The original group of disciples had a problem. They had been witness to many miracles, yet the significance of these events was apparent only to them. The disciples interpreted them as signs of God’s kingdom breaking in, but what good was that to them if Jesus declined to use his miraculous powers to impress the powers who crucified him? If they had expected Jesus to pull out all the miraculous stops once he got to Jerusalem, it’s no wonder they all deserted him.
This could be easily explained if we were to say, “miracles are hogwash,” but the disciples were unable to come to that conclusion. Something occurred that led them to emerge from the crucifixion more committed to their discipleship than ever, despite the apparent absence of their Lord. That “something” is what we call “The Resurrection,” which is churchly shorthand for the experience of Easter, Ascension, Pentecost, and our own experiences of graceful transformation.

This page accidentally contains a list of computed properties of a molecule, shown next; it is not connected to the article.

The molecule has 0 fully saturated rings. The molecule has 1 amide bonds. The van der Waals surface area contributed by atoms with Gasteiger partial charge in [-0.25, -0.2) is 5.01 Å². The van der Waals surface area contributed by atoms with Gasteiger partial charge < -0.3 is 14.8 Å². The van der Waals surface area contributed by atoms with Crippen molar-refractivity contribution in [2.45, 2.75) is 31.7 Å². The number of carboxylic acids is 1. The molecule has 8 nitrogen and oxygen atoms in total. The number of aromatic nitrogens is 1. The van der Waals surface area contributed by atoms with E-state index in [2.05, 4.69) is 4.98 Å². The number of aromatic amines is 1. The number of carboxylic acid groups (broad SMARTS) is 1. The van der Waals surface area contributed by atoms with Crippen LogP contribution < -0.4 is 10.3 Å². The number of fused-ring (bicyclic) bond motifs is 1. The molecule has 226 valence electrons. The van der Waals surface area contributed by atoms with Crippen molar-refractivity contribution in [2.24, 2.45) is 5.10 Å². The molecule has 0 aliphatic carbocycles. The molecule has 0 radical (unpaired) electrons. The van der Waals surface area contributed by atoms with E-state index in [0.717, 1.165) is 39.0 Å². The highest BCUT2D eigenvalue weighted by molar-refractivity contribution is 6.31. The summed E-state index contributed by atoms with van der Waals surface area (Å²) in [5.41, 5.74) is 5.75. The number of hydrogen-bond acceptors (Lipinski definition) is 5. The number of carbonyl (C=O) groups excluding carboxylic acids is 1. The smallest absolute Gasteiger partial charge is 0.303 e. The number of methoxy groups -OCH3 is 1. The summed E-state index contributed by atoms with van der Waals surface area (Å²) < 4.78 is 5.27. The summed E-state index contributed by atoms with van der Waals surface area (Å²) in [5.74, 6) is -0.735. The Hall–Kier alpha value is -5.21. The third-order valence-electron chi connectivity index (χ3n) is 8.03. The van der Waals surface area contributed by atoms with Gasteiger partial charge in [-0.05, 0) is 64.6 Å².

As I see it, miracles are great, but they don’t have any more to do with salvation than any other act of kindness or mercy. What matters is that, in Jesus, God has shared our life as an ordinary human being. Well, maybe not THAT ordinary, but certainly not as a glowing, transfigured being who would dazzle everyone in the neighborhood with supernatural light-shows every night.
As I see it, it is essential that the “power” of God remain incognito, that “faith” always be a matter of embracing what’s right here, not pointing to some giant Jesus in the sky and saying, “see, I told you so.” If God’s power were more obvious, so that even unbelievers could see and no longer deny, it would be something less than God that was being seen, because God is not an object to be observed.
What this signifies to me is that we are where we are supposed to be, with Christ and each other on a generous but problematic planet. Our calling is to follow Christ regardless of miracles. The real miracle is that we find ourselves doing exactly that, despite our disabilities. And that, for me, is quite dazzling enough.